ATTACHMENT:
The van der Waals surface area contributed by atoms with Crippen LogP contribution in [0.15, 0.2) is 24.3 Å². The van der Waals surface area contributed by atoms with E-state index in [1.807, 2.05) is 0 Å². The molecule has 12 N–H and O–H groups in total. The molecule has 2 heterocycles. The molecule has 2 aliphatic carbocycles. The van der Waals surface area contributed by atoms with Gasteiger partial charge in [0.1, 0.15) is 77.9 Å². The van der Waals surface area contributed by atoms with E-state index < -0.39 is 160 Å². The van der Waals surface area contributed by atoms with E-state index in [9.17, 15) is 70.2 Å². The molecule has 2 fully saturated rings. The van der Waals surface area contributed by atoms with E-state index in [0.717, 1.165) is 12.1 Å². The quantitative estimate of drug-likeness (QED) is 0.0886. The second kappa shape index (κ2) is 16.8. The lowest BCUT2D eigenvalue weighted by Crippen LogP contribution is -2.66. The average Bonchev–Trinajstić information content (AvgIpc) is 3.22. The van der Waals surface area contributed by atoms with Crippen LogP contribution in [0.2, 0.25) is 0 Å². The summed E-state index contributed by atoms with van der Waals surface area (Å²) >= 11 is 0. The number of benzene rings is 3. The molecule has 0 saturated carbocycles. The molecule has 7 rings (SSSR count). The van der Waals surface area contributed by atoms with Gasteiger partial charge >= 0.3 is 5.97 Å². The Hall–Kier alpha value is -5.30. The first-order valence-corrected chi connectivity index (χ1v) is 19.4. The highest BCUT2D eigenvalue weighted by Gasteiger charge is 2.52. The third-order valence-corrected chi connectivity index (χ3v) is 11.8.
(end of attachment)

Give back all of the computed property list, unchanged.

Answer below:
The van der Waals surface area contributed by atoms with Crippen LogP contribution in [0.15, 0.2) is 24.3 Å². The van der Waals surface area contributed by atoms with E-state index in [1.807, 2.05) is 0 Å². The molecule has 12 N–H and O–H groups in total. The molecule has 2 heterocycles. The molecule has 2 aliphatic carbocycles. The van der Waals surface area contributed by atoms with Gasteiger partial charge in [0.1, 0.15) is 77.9 Å². The van der Waals surface area contributed by atoms with E-state index < -0.39 is 160 Å². The van der Waals surface area contributed by atoms with E-state index in [9.17, 15) is 70.2 Å². The molecule has 2 fully saturated rings. The van der Waals surface area contributed by atoms with E-state index in [0.717, 1.165) is 12.1 Å². The quantitative estimate of drug-likeness (QED) is 0.0886. The second kappa shape index (κ2) is 16.8. The lowest BCUT2D eigenvalue weighted by Crippen LogP contribution is -2.66. The average Bonchev–Trinajstić information content (AvgIpc) is 3.22. The van der Waals surface area contributed by atoms with Crippen LogP contribution in [0.2, 0.25) is 0 Å². The summed E-state index contributed by atoms with van der Waals surface area (Å²) >= 11 is 0. The number of benzene rings is 3. The molecule has 0 saturated carbocycles. The molecule has 7 rings (SSSR count). The van der Waals surface area contributed by atoms with Gasteiger partial charge >= 0.3 is 5.97 Å². The Hall–Kier alpha value is -5.30. The first-order valence-corrected chi connectivity index (χ1v) is 19.4. The highest BCUT2D eigenvalue weighted by Gasteiger charge is 2.52. The third-order valence-corrected chi connectivity index (χ3v) is 11.8.